Bad hiring decisions cost businesses money. Likewise, the growing issues surrounding the proper verification of an applicant’s record, and the need for qualified, honest employees reflects the increasing popularity of employment background checks. These investigations can include the acquisition of information concerning a potential employee’s past employment and a possible criminal record. The practice of conducting background investigations also helps businesses maintain a safe work environment and avoid lawsuits for negligent hiring. There are several excellent vendors who perform this service. Our firm can also advise on how to handle both the consent process and the procedural requirements for background investigations set forth in the federal Fair Credit Reporting Act.
Do I Properly Check Employee References?
The use of employee references involves a unique double standard. The information obtained through the reference process can provide you as an employer with a treasure trove of information. Applicants should be advised that you plan on checking their references. You should also try and check more than one reference, and always ask specific questions about an applicant’s job responsibilities and performance record. Giving employee references, however, can be a very tricky area, and employers should proceed with caution. While some employees may request a letter of recommendation, we typically advise against this practice, since it could present liability issues with an employee whose performance was marginal.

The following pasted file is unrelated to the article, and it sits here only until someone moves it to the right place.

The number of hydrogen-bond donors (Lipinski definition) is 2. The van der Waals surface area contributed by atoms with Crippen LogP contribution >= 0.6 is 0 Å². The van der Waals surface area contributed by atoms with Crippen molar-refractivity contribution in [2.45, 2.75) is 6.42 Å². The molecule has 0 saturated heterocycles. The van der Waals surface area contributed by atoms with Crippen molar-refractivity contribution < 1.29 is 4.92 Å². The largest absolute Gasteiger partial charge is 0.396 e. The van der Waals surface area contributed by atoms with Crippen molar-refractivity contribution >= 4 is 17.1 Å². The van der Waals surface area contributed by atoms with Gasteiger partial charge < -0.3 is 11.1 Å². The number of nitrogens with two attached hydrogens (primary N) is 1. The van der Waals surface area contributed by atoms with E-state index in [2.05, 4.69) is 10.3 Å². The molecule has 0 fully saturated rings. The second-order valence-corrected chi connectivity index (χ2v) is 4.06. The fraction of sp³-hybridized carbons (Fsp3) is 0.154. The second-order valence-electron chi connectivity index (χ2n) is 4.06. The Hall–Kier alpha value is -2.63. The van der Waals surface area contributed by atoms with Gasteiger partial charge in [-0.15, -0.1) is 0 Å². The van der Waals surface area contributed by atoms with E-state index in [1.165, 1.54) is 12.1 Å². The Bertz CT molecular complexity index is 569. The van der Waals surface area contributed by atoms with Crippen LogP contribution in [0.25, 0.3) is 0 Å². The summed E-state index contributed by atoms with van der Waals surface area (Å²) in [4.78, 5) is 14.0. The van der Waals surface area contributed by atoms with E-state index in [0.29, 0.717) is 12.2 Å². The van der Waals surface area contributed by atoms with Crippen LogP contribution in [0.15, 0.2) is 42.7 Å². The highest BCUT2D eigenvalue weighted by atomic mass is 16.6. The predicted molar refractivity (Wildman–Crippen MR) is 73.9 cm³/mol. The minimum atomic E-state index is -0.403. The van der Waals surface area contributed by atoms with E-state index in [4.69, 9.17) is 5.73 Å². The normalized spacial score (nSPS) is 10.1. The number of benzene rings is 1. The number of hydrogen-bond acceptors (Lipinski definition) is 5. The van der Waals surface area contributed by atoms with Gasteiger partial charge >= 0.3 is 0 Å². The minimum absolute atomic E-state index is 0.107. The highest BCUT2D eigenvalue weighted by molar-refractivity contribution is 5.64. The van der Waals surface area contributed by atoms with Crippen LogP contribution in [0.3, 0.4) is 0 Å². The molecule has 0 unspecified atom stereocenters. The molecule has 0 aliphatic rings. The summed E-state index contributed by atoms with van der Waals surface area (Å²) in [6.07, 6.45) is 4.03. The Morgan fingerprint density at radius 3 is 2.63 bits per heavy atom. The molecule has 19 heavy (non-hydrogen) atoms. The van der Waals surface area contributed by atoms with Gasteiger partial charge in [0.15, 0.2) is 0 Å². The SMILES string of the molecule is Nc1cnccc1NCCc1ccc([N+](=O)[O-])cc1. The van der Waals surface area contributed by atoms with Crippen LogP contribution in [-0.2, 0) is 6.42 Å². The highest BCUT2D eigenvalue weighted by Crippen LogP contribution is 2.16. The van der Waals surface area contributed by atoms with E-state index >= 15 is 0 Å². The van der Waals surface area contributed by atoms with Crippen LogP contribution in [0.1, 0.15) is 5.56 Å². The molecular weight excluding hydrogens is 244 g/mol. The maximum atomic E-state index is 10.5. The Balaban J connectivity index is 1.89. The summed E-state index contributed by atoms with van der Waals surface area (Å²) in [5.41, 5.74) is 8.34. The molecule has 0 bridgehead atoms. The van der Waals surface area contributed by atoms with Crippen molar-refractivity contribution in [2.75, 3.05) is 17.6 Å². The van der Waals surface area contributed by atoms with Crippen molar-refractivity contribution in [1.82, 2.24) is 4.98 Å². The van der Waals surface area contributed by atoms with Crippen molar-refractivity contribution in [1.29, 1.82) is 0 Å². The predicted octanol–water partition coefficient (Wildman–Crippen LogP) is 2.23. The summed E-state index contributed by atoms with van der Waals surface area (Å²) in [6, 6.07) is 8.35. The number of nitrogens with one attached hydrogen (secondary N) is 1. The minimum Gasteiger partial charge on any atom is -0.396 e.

In addition, due to libel and slander laws, references should be restricted to dates of employment and the position(s) held by the employee. It is best to refer all reference inquiries to human resources so that managers are not put on the spot when fielding these calls.
Do My Employees Receive Effective Anti-harassment Training?
It is essential that employees know both what conduct constitutes harassment and whom to contact in the event they feel they have been harassed. Managers should know that retaliation against an employee who has reported harassment will not be tolerated. Likewise, once a member of management is on notice of a harassment issue, you as an employer are deemed to be on notice and can be held legally liable. The U.S. Supreme Court has held that having a system in place for reporting harassment, and presenting employees with anti-harassment training can provide employers with a legal defense in certain cases. Making sure your workplace is free from harassment is a huge step toward shielding your business from legal liability.
Important Minimum Wage Note For NY Employers…
Please note that effective January 1, 2007, the New York State minimum wage will increase to $7.15 per hour.